Record locking on a database is a normal and necessary procedure. When a transaction starts, the field being updated is locked so no other user can update the same field at the same time. The field will stay locked until the user who placed the lock either commits or does a rollback. The process to deal with locked records is different in Oracle, MySQL and SQL Server.
How to Detect and Clear a Locked Record in MySQL
MySQL automatically manages deadlocks and breaks them if necessary. As a Database Administrator (DBA), you can set the innodb_lock_wait_timeout to a smaller value if you need to reduce the time of row locks.
This parameter can be set with by typing the following SET SESSION statement:
SET innodb_lock_wait_timeout = 10;
This can be done in MySQL Workbench in the query window.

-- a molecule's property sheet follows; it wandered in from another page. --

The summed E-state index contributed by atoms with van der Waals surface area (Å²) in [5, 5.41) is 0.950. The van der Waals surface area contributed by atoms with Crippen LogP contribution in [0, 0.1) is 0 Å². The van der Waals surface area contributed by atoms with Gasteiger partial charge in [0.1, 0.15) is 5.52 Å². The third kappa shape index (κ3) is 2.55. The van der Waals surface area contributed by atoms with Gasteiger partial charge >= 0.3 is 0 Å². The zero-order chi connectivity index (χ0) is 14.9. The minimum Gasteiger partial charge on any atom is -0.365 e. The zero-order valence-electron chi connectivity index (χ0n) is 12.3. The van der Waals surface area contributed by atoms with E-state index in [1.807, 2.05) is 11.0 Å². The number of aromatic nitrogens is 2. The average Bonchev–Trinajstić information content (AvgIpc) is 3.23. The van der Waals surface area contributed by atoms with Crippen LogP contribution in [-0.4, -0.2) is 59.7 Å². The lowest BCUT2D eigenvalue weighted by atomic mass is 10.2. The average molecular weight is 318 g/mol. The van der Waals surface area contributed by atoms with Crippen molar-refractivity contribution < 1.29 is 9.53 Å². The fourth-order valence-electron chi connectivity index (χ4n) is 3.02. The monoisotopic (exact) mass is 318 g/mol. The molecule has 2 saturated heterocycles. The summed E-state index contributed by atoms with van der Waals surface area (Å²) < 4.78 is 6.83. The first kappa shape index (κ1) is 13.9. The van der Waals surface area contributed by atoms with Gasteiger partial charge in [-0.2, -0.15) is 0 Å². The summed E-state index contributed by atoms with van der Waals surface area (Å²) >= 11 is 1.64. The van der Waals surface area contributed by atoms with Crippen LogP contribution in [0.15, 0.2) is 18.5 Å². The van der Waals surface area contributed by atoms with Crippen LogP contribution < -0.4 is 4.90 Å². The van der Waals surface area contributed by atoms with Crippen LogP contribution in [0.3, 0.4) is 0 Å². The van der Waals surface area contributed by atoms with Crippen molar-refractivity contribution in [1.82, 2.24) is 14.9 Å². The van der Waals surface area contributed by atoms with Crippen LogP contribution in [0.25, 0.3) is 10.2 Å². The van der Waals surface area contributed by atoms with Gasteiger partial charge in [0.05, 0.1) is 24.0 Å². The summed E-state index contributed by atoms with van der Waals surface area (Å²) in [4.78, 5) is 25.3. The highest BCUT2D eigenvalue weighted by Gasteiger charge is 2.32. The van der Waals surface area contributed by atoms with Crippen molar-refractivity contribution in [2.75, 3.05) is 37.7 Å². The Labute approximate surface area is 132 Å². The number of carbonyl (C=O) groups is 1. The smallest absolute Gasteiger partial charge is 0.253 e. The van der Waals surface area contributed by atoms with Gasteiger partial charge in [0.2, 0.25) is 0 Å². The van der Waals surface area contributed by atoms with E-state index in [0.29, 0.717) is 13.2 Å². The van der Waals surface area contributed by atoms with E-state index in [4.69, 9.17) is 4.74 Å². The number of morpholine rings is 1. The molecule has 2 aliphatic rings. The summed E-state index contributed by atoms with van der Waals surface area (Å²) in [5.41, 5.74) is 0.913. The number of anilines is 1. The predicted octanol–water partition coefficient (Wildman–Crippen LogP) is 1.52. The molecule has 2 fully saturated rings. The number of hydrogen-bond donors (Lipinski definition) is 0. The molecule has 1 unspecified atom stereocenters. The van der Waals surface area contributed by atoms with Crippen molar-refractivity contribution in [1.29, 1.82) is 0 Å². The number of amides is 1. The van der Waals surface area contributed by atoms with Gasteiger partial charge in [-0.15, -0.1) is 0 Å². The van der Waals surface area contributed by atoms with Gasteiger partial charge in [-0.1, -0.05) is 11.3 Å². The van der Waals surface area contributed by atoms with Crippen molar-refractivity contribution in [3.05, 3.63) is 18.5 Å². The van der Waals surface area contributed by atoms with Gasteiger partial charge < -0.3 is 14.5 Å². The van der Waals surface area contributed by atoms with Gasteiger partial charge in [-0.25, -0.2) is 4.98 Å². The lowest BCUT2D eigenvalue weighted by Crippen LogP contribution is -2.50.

This can also be done from the command line.
How to Detect and Clear a Locked Record in Oracle
In Oracle, to clear a record lock, you need to first find the session ID, or SID. To find the SID, in Oracle SQL Developer, type the following:
select session_id from dba_dml_locks where name = 'NAME';
Next, find the serial number of the session using the following command:
select sid, serial# from v$session where sid in (select session_id from dba_dml_locks where name = 'NAME');
When you have the serial number and the SID, with DBA privileges, you can kill the session. The kill session command does not automatically terminate a user's session. It sends a command that asks the user's session to terminate safely. Database level kill commands will wait until a rollback is complete.
To terminate a session immediately, an administrator would need to kill a session from the operating system level.
alter system kill session 'SID, SERIAL#';
How to Detect and Clear a Locked Record in SQL Server
In SQL Server Management Studio, find the SID of the user creating the lock by running the following command:
EXEC SP_who 'active'
After you locate the session ID that is causing the lock, you can kill that session.
KILL <session ID>;